AMP pages are great. They are designed to help us find what we're looking for when we're mobile and point us towards search results that are easy to read because they were designed for a smaller screen and touch-based navigation. So many people use their phones to get on the internet and get the information they need that anything that makes the experience better is welcomed.
On the web, trust is important. You need to know you're seeing results from a place you trust.
But there are a few drawbacks to using AMP URLs, too. One is that they require a separate (and sometimes frequently changed) URL to be cached by Google, and this breaks the traditional way the web works. When something goes on the internet, it should be there forever, in the same place. Moving the URL we use from a mobile device around can make things confusing. Google is working on streamlining this so the right solution can be found.
The other issue with AMP pages is user-facing. We don't know exactly where we are or if what we are seeing is from the website it claims to be. It's also difficult to share the actual URL of a web page when you are viewing through an AMP search result. This is the issue (they are really the same issue) Google is addressing today.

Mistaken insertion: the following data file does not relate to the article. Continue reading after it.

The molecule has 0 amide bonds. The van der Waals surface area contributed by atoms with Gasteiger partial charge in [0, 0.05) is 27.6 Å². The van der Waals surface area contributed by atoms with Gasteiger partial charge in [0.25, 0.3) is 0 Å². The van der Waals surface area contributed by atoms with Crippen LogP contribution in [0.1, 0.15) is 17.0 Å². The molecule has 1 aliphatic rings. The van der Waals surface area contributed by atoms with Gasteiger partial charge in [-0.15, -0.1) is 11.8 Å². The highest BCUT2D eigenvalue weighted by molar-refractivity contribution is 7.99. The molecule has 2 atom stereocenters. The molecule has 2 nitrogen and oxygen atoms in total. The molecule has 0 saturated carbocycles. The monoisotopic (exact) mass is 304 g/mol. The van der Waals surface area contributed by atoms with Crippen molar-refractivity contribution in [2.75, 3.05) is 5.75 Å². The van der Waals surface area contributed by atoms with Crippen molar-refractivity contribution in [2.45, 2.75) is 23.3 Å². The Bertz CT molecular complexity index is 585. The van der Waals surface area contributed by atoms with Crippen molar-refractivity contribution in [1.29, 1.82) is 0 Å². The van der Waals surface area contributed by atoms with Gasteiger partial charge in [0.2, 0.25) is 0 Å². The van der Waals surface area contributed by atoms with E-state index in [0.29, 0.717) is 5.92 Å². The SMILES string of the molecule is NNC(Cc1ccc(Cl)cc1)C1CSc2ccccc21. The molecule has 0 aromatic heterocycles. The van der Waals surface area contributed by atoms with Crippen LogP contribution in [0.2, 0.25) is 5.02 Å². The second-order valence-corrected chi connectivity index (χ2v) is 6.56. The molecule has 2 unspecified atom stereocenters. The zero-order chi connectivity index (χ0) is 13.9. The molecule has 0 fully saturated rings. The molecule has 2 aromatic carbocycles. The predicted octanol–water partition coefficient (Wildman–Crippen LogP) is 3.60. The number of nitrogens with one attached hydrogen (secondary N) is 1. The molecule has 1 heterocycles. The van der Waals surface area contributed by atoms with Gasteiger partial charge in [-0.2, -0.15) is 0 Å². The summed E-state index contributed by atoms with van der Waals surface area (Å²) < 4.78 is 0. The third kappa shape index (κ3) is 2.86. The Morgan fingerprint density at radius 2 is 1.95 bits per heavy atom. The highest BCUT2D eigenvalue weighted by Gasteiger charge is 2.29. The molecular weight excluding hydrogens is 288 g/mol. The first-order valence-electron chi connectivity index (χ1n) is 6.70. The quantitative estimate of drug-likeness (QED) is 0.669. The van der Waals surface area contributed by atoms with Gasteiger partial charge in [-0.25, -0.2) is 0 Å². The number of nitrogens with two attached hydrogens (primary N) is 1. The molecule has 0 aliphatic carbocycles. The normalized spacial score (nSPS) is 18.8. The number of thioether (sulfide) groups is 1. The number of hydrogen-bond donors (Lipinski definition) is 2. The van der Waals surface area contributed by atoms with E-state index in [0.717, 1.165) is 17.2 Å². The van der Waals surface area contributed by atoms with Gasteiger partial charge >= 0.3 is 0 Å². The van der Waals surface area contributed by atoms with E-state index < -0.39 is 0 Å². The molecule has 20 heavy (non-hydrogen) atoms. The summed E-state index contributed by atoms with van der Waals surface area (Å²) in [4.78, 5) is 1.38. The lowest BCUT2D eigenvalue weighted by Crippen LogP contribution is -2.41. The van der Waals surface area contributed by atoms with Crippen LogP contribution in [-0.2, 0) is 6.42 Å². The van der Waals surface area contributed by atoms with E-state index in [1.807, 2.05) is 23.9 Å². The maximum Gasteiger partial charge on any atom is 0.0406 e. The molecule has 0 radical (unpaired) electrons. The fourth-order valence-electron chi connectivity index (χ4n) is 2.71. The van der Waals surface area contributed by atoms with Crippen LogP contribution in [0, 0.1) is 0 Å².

AMP headers will now have an anchor "button" you can tap to get access to the full canonical URL.
The layout and navigation features of am AMP page haven't changed. You'll still see the header whilst at the top of a page, and it will slide out of view as you scroll down to allow more screen space for actual content. But now, when we push that header back into view we'll be able to find the "real" location of the page we're seeing and share it with a long press on the URL itself.
The feature is available in the Google app for iOS today and is coming to the Android app soon. Google is also working with the WebShare API to allow users to use the native sharing features of their phone and share the canonical URL as well.
Transparency is important. While changes like this may seem insignificant, being able to use Google's AMP platform while verifying exactly what we are seeing is a welcome update.
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